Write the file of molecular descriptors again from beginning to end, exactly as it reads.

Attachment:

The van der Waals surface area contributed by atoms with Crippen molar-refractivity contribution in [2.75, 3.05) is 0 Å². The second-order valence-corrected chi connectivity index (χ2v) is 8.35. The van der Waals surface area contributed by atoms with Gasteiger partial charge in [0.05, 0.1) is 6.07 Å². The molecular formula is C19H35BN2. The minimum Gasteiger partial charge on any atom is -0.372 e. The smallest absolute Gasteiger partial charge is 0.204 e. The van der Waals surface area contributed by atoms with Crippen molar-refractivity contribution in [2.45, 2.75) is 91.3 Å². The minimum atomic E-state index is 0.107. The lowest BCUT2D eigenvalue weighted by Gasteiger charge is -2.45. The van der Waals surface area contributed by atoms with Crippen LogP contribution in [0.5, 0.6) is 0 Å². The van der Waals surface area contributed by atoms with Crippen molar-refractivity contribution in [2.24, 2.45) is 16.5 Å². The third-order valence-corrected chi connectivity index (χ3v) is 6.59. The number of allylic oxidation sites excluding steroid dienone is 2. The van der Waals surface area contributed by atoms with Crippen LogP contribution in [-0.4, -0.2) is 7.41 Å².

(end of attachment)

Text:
The van der Waals surface area contributed by atoms with Crippen molar-refractivity contribution in [2.75, 3.05) is 0 Å². The second-order valence-corrected chi connectivity index (χ2v) is 8.35. The van der Waals surface area contributed by atoms with Gasteiger partial charge in [0.05, 0.1) is 6.07 Å². The molecular formula is C19H35BN2. The minimum Gasteiger partial charge on any atom is -0.372 e. The smallest absolute Gasteiger partial charge is 0.204 e. The van der Waals surface area contributed by atoms with Crippen molar-refractivity contribution in [2.45, 2.75) is 91.3 Å². The minimum atomic E-state index is 0.107. The lowest BCUT2D eigenvalue weighted by Gasteiger charge is -2.45. The van der Waals surface area contributed by atoms with Crippen LogP contribution in [0.5, 0.6) is 0 Å². The van der Waals surface area contributed by atoms with Crippen molar-refractivity contribution in [2.24, 2.45) is 16.5 Å². The third-order valence-corrected chi connectivity index (χ3v) is 6.59. The number of allylic oxidation sites excluding steroid dienone is 2. The van der Waals surface area contributed by atoms with Crippen LogP contribution in [-0.4, -0.2) is 7.41 Å².